Adducts of around 3 to 20 and preferably 4 to 10 moles of ethylene oxide (EO) with 1 mole of fatty alcohol containing 6 to 16 and preferably 8 to 10 carbon atoms in the alkyl chain are particularly preferred. The fatty alcohols used as starting materials may be prepared both from natural oils and fats and also synthetically.
The fatty acids to be used in accordance with the invention are carboxylic acids containing 8 to 22 and preferably 10 to 18 carbon atoms in the alkyl chain. Depending on the pH value of the compositions according to the invention, they are present either in free form or in partly or completely neutralized form, i.e. in salt form. Suitable cations of these salts are alkali metal cations or nitrogen-containing cations, such as ammonium or alkanolammonium ions.
The auxiliaries optionally used are substances of the type typically encountered in MPC's as builders, solvents, hydrotropes, cleaning boosters, viscosity regulators, pH regulators, preservatives, dyes and fragrances, opacifiers, etc.
In cases where known anionic surfactants are also used for additional effects, for example to increase viscosity or to improve the wetting of difficult surfaces, it is important to test them for any effects on the foaming behavior of the final formulation. The quantities in which they are used should at all events make up less than 25% and preferably less than 20% of the total quantity of MPC's, special FA alkyl alkoxylates and fatty acids. C.sub.2-6 alkyl glucosides containing 1 to 10 glucose units, which are known for example from EP 136 844 (Staley), may also be used as viscosity regulators.
The MPC's according to the invention do not of course contain any foam-promoting surfactants, such as amine oxides or fatty acid alkanolamides.
Cleaning compositions containing 1 to 90% by weight of C.sub.8-18 alkyl polyglucosides with 1.5 to 10 glucose units in the molecule, 1 to 90% by weight of C.sub.8-22 fatty alcohol ethoxylates with 2 to 12 moles of ethylene oxide and HLB values of 6 to 15, 1 to 15% by weight of C.sub.8-24 fatty acids and optionally other synthetic anionic surfactants are known from EP 75 995 (Procter & Gamble). However, they are exclusively used for cleaning textiles and are not discussed in regard to their foaming behavior.
EP 199 765 (Henkel KGaA) describes C.sub.10-24 alkyl monoglucosides as viscosity regulators inter alia for soap solutions which may only contain small quantities of nonionic surfactants because otherwise their viscosity would be adversely affected.
Liquid cleaning compositions containing 2 to 60% by weight of C.sub.8-18 alkyl monoglucosides, 0.1 to 10% by weight of nonionic surfactants with an HLB value of less than 5 and 0.1 to 10% by weight nonionic surfactants with an HLB value of not less than 5 and also 0.001 to 8% by weight of one or more intentional organic or inorganic salts are known from EP 408 965 (Kao). These known liquid cleaners are high-foaming. The novel use of the special cleaning compositions according to the invention was not logical from the prior art.
To demonstrate their advantages over known cleaning compositions for hard surfaces, the cleaning compositions according to the invention were compared with known cleaning compositions in regard to cleaning power.
Cleaning power was tested by the method according to "Seifen-ole-Fette-Wachse" 112, 371 (1986) which is described below and which provides highly reproducible results. In this test, the cleaning composition to be tested is applied to an artificially soiled plastic surface. A mixture of soot, engine oil, a triglyceride of saturated fatty acids and a low-boiling aliphatic hydrocarbon was used as the artificial soil for dilute application. The 26 coated with 2 g of the artificial soil using a surface spreader.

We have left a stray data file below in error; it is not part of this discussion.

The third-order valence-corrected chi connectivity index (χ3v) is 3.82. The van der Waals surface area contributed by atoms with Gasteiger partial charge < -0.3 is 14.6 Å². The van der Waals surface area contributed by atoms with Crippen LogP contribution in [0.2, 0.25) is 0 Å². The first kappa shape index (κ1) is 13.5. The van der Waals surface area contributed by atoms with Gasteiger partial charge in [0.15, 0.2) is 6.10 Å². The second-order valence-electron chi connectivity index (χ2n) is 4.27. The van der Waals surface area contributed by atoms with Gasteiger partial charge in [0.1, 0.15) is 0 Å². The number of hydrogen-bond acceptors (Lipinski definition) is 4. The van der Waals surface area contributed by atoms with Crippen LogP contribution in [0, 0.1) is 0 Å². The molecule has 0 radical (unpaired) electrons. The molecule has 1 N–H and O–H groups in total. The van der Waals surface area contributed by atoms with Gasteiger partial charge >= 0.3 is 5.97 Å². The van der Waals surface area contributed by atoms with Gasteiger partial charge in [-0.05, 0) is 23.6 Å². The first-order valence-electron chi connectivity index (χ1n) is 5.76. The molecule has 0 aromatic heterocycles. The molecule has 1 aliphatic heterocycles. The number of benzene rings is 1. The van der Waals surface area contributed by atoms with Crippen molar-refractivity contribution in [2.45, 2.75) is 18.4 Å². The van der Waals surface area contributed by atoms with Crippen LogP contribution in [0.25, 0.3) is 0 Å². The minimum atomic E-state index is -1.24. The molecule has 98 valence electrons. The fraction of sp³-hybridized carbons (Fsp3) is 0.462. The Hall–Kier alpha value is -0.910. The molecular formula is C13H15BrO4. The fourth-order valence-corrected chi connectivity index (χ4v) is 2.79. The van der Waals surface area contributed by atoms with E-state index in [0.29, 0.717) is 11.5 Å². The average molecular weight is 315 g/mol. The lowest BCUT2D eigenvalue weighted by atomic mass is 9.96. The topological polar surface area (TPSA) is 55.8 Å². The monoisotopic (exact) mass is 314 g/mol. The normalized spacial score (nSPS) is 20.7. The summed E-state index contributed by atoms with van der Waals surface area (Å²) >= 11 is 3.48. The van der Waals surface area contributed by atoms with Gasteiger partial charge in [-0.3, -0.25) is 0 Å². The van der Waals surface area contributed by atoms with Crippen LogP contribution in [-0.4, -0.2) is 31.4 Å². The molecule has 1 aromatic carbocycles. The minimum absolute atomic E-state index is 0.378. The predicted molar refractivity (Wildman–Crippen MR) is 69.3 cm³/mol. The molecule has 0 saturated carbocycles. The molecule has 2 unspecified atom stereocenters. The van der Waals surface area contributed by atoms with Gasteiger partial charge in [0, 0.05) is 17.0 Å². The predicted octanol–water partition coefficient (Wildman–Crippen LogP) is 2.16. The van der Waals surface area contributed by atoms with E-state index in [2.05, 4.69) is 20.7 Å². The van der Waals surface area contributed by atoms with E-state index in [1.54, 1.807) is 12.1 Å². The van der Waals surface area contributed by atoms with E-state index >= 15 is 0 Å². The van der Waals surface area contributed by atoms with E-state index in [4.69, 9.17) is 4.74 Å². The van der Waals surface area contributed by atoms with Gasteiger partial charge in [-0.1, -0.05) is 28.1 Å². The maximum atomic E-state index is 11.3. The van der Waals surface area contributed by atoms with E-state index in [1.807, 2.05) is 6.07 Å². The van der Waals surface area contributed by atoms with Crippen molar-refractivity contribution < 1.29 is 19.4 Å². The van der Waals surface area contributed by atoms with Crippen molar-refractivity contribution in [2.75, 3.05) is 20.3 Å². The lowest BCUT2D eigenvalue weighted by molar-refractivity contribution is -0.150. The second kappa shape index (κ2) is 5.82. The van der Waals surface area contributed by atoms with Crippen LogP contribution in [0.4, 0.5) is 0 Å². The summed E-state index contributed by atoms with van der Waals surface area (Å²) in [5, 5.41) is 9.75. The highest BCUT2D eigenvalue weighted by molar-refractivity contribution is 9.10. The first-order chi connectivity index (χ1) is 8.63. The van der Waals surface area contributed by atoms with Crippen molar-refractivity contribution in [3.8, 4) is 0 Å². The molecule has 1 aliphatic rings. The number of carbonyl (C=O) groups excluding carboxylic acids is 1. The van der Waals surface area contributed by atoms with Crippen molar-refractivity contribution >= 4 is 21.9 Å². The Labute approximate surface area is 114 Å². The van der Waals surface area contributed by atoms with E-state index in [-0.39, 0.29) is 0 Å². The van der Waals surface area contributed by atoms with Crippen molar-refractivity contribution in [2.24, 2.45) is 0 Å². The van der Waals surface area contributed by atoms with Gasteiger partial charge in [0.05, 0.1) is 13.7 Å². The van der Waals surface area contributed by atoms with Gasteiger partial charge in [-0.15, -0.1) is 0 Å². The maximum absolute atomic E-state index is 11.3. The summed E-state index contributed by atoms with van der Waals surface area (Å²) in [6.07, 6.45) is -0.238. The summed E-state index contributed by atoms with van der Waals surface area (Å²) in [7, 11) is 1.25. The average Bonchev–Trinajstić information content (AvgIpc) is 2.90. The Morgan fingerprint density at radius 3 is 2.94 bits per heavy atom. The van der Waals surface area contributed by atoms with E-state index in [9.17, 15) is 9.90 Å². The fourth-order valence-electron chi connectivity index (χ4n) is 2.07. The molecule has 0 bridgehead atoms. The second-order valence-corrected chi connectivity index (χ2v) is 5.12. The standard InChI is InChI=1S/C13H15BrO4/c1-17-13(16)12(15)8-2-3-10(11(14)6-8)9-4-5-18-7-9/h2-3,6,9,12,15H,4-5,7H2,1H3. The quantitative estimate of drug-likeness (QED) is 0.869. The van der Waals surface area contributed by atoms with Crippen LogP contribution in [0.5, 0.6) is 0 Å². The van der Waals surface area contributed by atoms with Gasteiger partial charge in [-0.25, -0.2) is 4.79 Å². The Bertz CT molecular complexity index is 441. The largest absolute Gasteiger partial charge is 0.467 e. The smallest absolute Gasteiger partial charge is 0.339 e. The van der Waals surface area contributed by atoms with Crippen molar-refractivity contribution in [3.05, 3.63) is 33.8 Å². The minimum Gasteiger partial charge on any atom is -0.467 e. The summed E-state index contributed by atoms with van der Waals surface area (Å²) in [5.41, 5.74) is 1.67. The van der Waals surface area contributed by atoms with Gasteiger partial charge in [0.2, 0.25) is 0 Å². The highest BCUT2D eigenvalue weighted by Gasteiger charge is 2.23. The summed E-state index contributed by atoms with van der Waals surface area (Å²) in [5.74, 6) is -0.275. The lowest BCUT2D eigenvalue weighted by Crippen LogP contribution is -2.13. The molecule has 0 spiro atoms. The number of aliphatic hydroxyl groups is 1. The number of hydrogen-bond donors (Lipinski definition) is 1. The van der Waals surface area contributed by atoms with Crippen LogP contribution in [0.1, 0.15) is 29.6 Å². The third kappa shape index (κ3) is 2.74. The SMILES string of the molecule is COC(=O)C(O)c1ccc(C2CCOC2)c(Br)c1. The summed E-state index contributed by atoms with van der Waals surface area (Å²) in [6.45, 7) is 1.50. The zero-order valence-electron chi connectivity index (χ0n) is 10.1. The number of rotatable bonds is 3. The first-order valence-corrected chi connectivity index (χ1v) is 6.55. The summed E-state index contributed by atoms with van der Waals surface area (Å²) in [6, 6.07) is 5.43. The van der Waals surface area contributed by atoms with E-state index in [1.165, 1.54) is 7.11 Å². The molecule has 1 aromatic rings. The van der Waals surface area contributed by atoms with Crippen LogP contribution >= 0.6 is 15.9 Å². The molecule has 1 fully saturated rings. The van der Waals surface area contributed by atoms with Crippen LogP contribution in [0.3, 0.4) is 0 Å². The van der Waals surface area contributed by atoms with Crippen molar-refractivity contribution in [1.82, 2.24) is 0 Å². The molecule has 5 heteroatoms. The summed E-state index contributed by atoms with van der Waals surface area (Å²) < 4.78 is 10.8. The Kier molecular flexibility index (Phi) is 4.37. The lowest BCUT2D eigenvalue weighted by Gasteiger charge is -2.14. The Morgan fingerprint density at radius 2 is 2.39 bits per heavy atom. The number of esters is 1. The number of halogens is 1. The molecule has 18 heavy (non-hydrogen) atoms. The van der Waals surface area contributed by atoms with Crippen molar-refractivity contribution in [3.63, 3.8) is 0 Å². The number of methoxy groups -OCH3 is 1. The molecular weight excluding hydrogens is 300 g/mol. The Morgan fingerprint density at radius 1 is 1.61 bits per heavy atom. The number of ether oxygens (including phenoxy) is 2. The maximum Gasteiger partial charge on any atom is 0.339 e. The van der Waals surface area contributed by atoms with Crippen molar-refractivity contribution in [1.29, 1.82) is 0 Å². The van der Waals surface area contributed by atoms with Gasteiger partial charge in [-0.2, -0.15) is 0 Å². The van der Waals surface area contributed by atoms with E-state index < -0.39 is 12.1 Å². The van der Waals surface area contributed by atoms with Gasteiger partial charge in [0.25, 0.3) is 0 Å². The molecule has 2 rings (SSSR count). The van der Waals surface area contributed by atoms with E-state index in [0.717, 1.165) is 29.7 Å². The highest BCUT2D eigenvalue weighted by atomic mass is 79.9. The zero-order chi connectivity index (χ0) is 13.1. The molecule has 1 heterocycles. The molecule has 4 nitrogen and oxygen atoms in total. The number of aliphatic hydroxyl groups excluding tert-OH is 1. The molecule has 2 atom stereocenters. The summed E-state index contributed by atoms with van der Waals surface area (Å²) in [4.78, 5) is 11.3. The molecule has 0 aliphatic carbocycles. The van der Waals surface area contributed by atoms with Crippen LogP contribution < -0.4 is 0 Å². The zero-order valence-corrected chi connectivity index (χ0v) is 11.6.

A plastic sponge was soaked with 10 ml of the cleaning solution to be tested and moved mechanically over the test surface which had also been coated with 10 ml of the cleaning solution to be tested. After 10 wiping movements, the cleaned test surface was held under running water and the loose soil was removed. The cleaning effect, i.e. the whiteness of the plastic surface thus cleaned, was measured with a color difference measuring instrument (Dr. B. Lange "Microcolor"). The clean white plastic surface was used as the white standard.
Since the instrument was adjusted to 100% in the measurement of the clean surface and the soiled surface produced a reading of 0, the values read off could be equated with the percentage cleaning power (% CP) for the cleaned plastic surfaces. In the following tests, the % CP values shown are the values determined by this method for the cleaning power of the cleaning compositions tested. They each represent the average values of 3 determinations.
The measurements were correlated with the cleaning result of a commercial low-foaming MPC used as standard. ##EQU2##
The MPC used as standard, which was commercially available on the filing date of the present application, had the following composition:
1.5% fatty alcohol ethoxylate
4.0% butyl diglycol ad 100.0% water, dyes and fragrances, preservative.
The foaming behavior of the MPC's according to the invention was tested as follows:
The product to be tested was introduced into a wide-mouth glass beaker. Tap water is then run in from a height of 30 cm in the quantity which, together with the quantity of product initially introduced, forms the recommended in-use solution of the product. The foam height in the glass beaker is read off immediately after and 3 minutes after introduction of the water. The foam height after 3 minutes is correlated with the initial foam and the foam collapse is calculated as follows: ##EQU3##
A typical low-foaming MPC has a foam collapse of more than 50%.